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AFC in the News

12.04.2020 | NY1 | “Before the pandemic, only 29% of students who are homeless were reading on grade level, and outcomes are even worse for students who are in shelter,” said Randi Levine, the policy director of Advocates for Children. "So we’re extremely concerned about the learning loss that is happening now."

Heaven and Jordan have been learning remotely during the coronavirus pandemic. Until this week, they were living in a shelter on Staten Island -- far from their school in the Bronx. With the help of Advocates for Children, they were moved to a different shelter in the Bronx. Watch video

12.04.2020 | The Imprint | “The vast scale of student homelessness in New York City demands urgent attention,” said Kim Sweet, executive director of Advocates for Children, in a news release. “If these children comprised their own city, it would be larger than Albany, and their numbers may skyrocket even further after the state eviction moratorium is lifted, the city must act now to put more support in place for students who are homeless.” Read article

12.04.2020 | The 74 | Advocates say the real number is probably higher, given how difficult COVID-19 has made it for administrators to assess student housing arrangements. 

The figure is also likely to increase following the expected lifting of a statewide eviction moratorium at the end of this year. That temporary prohibition, along with the one from the Centers for Disease Control and Prevention, only protects residents from losing their homes if they can prove in court that they’ve been economically harmed by COVID-19. Both safeguards are set to expire in 2021. Read article

12.03.2020 | NY1 | More than 110,000 New York City students are homeless — either living in shelters or in unstable, temporary housing arrangements, a new report from the organization Advocates for Children says.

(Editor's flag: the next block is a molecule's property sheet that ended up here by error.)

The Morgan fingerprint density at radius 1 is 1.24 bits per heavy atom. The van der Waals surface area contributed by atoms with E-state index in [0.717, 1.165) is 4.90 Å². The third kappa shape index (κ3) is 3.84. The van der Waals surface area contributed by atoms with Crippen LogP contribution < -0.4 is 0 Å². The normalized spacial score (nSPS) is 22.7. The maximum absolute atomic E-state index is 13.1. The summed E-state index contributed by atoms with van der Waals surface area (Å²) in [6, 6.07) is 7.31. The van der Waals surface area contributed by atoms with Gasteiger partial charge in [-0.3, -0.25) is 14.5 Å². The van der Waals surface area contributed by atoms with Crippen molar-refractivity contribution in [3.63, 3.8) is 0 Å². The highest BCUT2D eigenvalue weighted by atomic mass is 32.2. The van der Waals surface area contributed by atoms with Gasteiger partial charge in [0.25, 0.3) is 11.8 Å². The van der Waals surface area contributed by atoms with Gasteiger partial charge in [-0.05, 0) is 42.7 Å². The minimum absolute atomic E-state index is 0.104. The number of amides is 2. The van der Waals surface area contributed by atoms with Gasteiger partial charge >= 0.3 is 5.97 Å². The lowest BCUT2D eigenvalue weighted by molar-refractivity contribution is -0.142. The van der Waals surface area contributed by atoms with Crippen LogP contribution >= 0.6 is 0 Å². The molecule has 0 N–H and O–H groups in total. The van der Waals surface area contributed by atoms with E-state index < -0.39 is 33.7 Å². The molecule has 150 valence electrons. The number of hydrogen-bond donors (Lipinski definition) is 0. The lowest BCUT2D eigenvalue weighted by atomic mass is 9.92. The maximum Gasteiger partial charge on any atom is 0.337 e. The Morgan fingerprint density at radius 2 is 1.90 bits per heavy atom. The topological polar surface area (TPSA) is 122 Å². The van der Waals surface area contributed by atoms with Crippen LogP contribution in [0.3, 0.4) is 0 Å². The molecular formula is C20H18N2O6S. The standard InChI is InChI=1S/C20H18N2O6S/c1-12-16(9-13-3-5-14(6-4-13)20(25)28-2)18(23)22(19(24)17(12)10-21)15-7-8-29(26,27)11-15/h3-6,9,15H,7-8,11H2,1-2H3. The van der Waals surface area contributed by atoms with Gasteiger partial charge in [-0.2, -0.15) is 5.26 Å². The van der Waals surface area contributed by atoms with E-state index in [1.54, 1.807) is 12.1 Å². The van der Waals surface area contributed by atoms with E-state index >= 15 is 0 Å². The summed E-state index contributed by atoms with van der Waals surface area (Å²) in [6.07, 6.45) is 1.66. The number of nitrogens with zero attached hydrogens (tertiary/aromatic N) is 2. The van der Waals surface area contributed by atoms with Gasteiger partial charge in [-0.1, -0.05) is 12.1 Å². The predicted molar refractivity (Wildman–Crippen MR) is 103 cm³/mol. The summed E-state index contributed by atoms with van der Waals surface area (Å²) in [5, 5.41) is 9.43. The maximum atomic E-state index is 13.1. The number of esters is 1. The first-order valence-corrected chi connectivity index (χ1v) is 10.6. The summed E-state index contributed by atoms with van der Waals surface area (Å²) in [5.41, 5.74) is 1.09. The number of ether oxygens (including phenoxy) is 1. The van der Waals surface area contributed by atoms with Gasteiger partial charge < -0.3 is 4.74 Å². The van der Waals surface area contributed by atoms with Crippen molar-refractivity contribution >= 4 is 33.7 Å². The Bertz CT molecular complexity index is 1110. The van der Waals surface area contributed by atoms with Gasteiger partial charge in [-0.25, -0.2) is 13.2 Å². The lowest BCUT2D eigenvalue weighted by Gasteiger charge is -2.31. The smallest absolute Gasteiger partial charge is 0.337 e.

It’s the fifth year in a row the number has topped 100,000, and the figure means that one in ten children in city public schools is homeless. Read article

12.03.2020 | NY Daily News | “The vast scale of student homelessness in New York City demands urgent attention,” said Kim Sweet, Executive Director of Advocates for Children, the group that compiled the findings based on data from the state Education Department. 

“If these children comprised their own city, it would be larger than Albany ... The city must act now to put more support in place for students who are homeless,” she added. Read article

12.03.2020 | Queens Daily Eagle | AFC urged the city to establish universal WiFi in homeless shelters, to distribute web-enabled devices like iPads to every student in need and to enable students to run to school buildings — something elementary school kids can do next week. 

“Learning from home is much harder when you don’t have a permanent home,” said Kim Sweet. “The city must ensure that every student who is homeless has the technology and support they need during this period of remote and hybrid learning.”  Read article

12.03.2020 | WCBS 880 | “If students who are homeless in New York City comprised their own school district, it would be one of the 30 largest school districts in the entire nation,” says Randi Levine, the group’s policy director. 

The problem is most prominent in the Bronx, where the group says one in six students are homeless. Advocates for Children says the pandemic shutting down the public school system hits those children especially hard. “It's incredibly challenging,” Levine says. Listen to the full interview

12.03.2020 | Fox 5 New York | AFC poicy director Randi Levine speaks with Fox 5 New York about the more than 111,000 NYC students who experienced homelessness last year. Watch the full interview

12.03.2020 | WNYC | The majority of those students, 73,000, were doubled up with friends or relatives. The rest lived in homeless shelters, according to the non-profit Advocates for Children of New York. Listen to the full interview

12.03.2020 | Inside City Hall | An annual study found that more than 111,000 New York City students are homeless — for the fifth year in a row. The study, which was conducted by Advocates for Children of New York, also shows the highest concentration of homeless students are in parts of the Bronx, upper Manhattan, central Brooklyn, and southeast Queens. AFC says tens of thousands of students were already dealing with the trauma of unstable housing, and the coronavirus pandemic has exacerbated the problem. 

Randi Levine, AFC’s Policy Coordinator and Childhood Education Project Director, joined NY1's Errol Louis on Thursday night to discuss the challenges homeless students face. Watch the full interview